How To Create A Life Coaching Contract From Scratch

Coaching contract feature

If you’re a coaching professional, you need an official life coaching contract that will outline your services and set terms for your coaching partnership with your clients. It doesn’t just show that you’re serious about your coaching business but sets clear expectations, protects both you and your coachee in case of a disagreement, and allows you to set your own rules for the collaboration.

If this is your first time creating a life coaching contract, it might seem like a daunting task. It might make you question if you really need to go through all these legal contracts and headaches to start helping people with life coaching. The answer is yes, you absolutely should never coach without a contract — BUT, by the end of this article, you’ll see that it isn’t as scary as it may seem.

In this guide, we’ll go through everything your life coaching agreement contract should contain, so you can turn all that baffling legal mumbo jumbo into a professional coaching contract that empowers you and your life coaching business.

Please note though: The information we gathered in this article should not be considered legal advice. We are coaches who’ve been in the trenches, but we’re not lawyers, so if you need professional advice about the law, please seek out the help of a lawyer.

Life Coaching Contract Template: What to Include

Parties, Date, and Signatures

This is probably a no-brainer, but in order to make your own coaching contract official, you’ll need to specify who’s signing it and when the life coaching agreement contract became official.

Make sure you include the official full name of you (or your coaching business name) and your coachee, as well as the registered physical address of both of you. Add the date of signing (no worries about a few days of difference), and at the end, your signatures. Paperbell handles all of these details in their included contract-signing tool

Even if your life coaching contract is just a few lines on a piece of paper, this will make it legally binding. But of course, we’re not done here, so let’s move on to the other key elements of coaching agreements.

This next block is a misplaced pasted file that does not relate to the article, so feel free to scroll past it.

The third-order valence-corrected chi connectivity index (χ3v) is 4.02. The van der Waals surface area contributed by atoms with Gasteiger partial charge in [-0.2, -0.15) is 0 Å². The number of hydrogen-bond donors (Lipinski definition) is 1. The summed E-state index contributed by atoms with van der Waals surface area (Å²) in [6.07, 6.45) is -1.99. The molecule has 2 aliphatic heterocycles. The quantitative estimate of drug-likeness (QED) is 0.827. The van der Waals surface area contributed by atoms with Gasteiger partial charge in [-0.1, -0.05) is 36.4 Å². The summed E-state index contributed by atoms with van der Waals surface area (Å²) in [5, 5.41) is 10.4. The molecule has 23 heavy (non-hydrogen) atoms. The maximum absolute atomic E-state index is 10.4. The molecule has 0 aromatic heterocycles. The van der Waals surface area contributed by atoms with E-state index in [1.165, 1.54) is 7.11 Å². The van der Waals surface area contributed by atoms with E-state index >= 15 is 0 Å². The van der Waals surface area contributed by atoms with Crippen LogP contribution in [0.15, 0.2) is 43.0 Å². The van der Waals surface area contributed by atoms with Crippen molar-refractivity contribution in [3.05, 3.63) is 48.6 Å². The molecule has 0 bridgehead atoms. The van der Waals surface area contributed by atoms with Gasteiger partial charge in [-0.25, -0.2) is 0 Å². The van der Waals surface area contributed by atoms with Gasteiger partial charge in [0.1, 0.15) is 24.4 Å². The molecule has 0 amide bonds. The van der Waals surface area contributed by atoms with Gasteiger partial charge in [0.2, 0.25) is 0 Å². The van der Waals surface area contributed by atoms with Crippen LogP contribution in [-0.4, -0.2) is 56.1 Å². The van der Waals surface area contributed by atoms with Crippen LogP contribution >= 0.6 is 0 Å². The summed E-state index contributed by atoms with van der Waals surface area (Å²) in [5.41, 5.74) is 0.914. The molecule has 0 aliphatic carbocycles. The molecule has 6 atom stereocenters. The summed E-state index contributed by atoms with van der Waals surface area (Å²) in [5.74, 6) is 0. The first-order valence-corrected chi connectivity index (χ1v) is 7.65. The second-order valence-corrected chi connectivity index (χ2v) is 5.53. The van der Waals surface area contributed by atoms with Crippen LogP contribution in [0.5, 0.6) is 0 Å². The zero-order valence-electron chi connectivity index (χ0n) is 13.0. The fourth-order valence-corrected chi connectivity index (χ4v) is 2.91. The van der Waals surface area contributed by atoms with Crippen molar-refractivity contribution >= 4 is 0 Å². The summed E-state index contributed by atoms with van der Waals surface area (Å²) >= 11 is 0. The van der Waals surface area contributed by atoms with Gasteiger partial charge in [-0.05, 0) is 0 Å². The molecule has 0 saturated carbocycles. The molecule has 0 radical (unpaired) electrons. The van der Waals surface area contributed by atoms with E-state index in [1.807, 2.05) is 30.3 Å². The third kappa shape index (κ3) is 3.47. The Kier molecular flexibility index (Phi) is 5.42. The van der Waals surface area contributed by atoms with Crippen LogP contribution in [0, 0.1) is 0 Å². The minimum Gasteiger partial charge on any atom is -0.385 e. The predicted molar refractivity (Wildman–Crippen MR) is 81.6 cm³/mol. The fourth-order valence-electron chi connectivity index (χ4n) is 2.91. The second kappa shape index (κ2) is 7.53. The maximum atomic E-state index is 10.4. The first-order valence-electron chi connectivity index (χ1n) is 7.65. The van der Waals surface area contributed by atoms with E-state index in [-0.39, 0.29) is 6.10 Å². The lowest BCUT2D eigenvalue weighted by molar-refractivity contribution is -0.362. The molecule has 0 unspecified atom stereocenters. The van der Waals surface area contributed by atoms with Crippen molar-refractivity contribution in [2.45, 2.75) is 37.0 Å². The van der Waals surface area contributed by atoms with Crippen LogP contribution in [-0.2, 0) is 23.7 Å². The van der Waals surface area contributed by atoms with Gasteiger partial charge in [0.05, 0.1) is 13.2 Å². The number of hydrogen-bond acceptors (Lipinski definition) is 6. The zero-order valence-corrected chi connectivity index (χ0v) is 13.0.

[ Read: Use These Terms and Conditions to Keep The Drama Out of Your Coaching Business ]

The Definition of Coaching In General

Coaching is a practice that’s often hard to pin down. The outcome of your life coach services depends on the coachee just as much as your expertise. The change is co-created by you and your client in the process of coaching conversations that isn’t as tangible as other commonly known services.

To shed some light on what life coaching as a service is, here’s how the sample contract of the International Coaching Federation describes it:

Life coaching is a partnership (defined as an alliance, not a legal business partnership) between the Coach and the Client in a thought-provoking and creative process that inspires the client to maximize personal and professional potential. It is designed to facilitate the creation/development of personal, professional or business goals and to develop and carry out a strategy/plan for achieving those goals.

It’s normally easier to define the output of business services, but things get fuzzier with life coaching, especially if it focuses on emotional wellbeing. But remember, you don’t have to guarantee or prove the desired change taking place in your client’s life, and you’re not responsible for their transformation.

What you do commit to is to carry out your services in a professional way, you can do this with a confidentiality clause as part of your contract data. This includes that the content of your conversations will be kept confidential, and confidential information stays private. You should also mention that you don’t store personal information and details for the sake of identity theft protection. You should be following ethical standards in your coaching practice, even if you’re not a certified coach.

[Read: 3 Ready-made Coaching Disclaimer Templates to Use Today ]

The line between coaching, therapy, consultancy, and mentoring often gets blurry, so your coachee must understand you’re not providing therapy to them. Your coaching agreements should outline the exact services you will offer and won’t offer.